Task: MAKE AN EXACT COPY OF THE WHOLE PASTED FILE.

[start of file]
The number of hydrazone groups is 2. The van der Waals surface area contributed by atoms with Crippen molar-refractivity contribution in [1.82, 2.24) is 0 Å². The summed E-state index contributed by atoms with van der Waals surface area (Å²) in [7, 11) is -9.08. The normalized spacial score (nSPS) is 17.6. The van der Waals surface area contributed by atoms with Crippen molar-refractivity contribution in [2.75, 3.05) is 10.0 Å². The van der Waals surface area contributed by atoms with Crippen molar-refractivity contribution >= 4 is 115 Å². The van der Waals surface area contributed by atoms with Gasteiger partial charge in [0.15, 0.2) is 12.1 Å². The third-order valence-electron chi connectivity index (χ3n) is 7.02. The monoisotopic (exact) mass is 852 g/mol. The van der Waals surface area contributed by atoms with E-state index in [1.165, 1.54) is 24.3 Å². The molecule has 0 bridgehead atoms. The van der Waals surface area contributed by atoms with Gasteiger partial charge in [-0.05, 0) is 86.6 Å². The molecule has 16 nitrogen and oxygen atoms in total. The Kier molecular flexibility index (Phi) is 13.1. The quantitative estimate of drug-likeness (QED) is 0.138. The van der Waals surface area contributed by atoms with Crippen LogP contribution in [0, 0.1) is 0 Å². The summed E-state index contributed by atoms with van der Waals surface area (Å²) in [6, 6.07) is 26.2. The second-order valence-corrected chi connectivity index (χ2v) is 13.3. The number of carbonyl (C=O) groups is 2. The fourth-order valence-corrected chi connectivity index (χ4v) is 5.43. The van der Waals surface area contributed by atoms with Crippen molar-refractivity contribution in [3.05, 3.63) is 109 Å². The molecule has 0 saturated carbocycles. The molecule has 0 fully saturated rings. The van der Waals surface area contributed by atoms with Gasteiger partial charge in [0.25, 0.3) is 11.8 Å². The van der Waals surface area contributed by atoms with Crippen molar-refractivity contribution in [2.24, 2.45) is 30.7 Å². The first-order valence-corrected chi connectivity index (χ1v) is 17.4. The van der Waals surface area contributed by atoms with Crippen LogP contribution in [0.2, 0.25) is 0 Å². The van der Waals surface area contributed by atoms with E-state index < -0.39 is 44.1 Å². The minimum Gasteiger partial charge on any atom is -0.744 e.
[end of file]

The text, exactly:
The number of hydrazone groups is 2. The van der Waals surface area contributed by atoms with Crippen molar-refractivity contribution in [1.82, 2.24) is 0 Å². The summed E-state index contributed by atoms with van der Waals surface area (Å²) in [7, 11) is -9.08. The normalized spacial score (nSPS) is 17.6. The van der Waals surface area contributed by atoms with Crippen molar-refractivity contribution in [2.75, 3.05) is 10.0 Å². The van der Waals surface area contributed by atoms with Crippen molar-refractivity contribution >= 4 is 115 Å². The van der Waals surface area contributed by atoms with Gasteiger partial charge in [0.15, 0.2) is 12.1 Å². The third-order valence-electron chi connectivity index (χ3n) is 7.02. The monoisotopic (exact) mass is 852 g/mol. The van der Waals surface area contributed by atoms with E-state index in [1.165, 1.54) is 24.3 Å². The molecule has 0 bridgehead atoms. The van der Waals surface area contributed by atoms with Gasteiger partial charge in [-0.05, 0) is 86.6 Å². The molecule has 16 nitrogen and oxygen atoms in total. The Kier molecular flexibility index (Phi) is 13.1. The quantitative estimate of drug-likeness (QED) is 0.138. The van der Waals surface area contributed by atoms with Crippen LogP contribution in [0, 0.1) is 0 Å². The summed E-state index contributed by atoms with van der Waals surface area (Å²) in [6, 6.07) is 26.2. The second-order valence-corrected chi connectivity index (χ2v) is 13.3. The number of carbonyl (C=O) groups is 2. The fourth-order valence-corrected chi connectivity index (χ4v) is 5.43. The van der Waals surface area contributed by atoms with Crippen molar-refractivity contribution in [3.05, 3.63) is 109 Å². The molecule has 0 saturated carbocycles. The molecule has 0 fully saturated rings. The van der Waals surface area contributed by atoms with Gasteiger partial charge in [0.25, 0.3) is 11.8 Å². The van der Waals surface area contributed by atoms with Crippen molar-refractivity contribution in [2.24, 2.45) is 30.7 Å². The first-order valence-corrected chi connectivity index (χ1v) is 17.4. The van der Waals surface area contributed by atoms with Crippen LogP contribution in [0.2, 0.25) is 0 Å². The van der Waals surface area contributed by atoms with E-state index < -0.39 is 44.1 Å². The minimum Gasteiger partial charge on any atom is -0.744 e.